**Pasquale Foggia – UNISA**

*Title: *

Large Graph and their applications

*Abstract:*

**Artur d’Avila Garcez – City, University of London**

*Title: *

Logic Tensor Networks

*Abstract:*

Neural-symbolic computing has sought to benefit from the integration of symbolic AI and neural computation for many years. In a neural-symbolic system, neural networks offer the machinery for efficient learning and computation while symbolic knowledge representation and reasoning offer an ability to benefit from prior knowledge, transfer learning and extrapolation, and to produce explainable neural models. Neural-symbolic computing has found application in many areas including software specification evolution, training and assessment in simulators, and the prediction and explanation of harm in gambling. I will introduce the principles of neural-symbolic computing and will exemplify its use with logic programming, defeasible and nonmonotonic knowledge, with a specific emphasis on first-order languages and relational learning, including connectionist inductive logic programming and the combination of deep networks and full first-order logic using Logic Tensor Networks.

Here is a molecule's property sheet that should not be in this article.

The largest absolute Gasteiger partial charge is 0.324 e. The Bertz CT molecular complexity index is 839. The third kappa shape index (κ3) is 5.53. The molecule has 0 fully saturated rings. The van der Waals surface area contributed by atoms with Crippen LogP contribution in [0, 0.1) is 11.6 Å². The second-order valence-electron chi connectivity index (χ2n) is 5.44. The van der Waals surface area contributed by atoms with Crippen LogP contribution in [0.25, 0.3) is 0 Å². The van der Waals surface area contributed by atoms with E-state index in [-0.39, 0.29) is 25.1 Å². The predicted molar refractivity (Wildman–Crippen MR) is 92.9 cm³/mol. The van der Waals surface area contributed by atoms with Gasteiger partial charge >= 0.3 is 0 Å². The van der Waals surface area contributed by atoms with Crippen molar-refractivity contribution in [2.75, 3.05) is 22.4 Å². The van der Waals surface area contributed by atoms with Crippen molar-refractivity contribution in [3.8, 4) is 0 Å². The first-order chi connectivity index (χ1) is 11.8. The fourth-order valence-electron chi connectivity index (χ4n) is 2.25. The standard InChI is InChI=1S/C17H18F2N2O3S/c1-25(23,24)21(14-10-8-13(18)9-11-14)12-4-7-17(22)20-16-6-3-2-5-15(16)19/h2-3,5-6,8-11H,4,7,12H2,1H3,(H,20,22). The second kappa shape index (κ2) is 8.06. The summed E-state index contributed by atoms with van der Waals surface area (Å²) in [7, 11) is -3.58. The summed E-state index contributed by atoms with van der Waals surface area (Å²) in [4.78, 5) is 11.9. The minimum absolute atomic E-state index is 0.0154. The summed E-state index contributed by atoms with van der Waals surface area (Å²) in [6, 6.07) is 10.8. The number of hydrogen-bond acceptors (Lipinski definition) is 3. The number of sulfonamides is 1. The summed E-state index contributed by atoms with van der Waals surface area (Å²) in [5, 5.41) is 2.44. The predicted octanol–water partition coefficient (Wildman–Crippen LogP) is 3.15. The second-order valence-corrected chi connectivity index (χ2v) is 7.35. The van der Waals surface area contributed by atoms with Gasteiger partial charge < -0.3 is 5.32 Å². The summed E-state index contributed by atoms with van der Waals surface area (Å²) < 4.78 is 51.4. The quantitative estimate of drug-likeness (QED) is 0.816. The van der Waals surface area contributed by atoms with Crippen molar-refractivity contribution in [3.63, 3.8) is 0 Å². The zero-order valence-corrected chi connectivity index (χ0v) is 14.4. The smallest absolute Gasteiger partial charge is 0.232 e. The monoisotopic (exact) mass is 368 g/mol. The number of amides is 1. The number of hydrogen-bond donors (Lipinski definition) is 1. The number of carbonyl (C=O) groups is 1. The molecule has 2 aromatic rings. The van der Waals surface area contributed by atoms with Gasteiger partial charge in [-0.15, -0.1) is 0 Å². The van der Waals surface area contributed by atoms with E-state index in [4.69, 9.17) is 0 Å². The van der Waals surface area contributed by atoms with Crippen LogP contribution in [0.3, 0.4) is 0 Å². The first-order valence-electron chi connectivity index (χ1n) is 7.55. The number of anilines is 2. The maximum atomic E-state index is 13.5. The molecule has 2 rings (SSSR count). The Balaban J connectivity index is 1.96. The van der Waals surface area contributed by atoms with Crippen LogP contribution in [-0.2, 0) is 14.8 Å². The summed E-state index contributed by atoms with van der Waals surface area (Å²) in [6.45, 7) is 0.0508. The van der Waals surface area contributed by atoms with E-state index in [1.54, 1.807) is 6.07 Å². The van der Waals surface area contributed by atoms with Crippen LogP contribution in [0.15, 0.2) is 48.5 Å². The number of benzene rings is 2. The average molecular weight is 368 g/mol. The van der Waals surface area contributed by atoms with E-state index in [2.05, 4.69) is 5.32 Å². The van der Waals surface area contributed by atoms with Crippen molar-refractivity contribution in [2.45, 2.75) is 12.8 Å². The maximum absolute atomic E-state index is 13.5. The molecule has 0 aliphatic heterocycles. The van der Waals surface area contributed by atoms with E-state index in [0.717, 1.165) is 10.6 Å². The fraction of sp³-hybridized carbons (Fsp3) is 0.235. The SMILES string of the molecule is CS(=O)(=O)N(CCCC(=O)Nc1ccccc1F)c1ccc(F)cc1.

**Matteo Tiezzi – P.h.D Student, SAILab, University of Siena**

*Title: *

Graph Neural Networks – A constraint-based formulation

*Abstract:*

GNNs exploit a set of state variables, each assigned to a graph node, and a diffusion mechanism of the states among neighbor nodes, to implement an iterative procedure to compute the fixed point of the (learnable) state transition function. We propose a novel approach to the state computation and the learning algorithm for GNNs, based on a constraint optimization task solved in the Lagrangian framework. The state convergence procedure is implicitly expressed by the constraint satisfaction mechanism and does not require a separate iterative phase for each epoch of the learning procedure. In fact, the computational structure is based on the search for saddle points of the Lagrangian in the adjoint space composed of weights, neural outputs (node states), and Lagrange multipliers.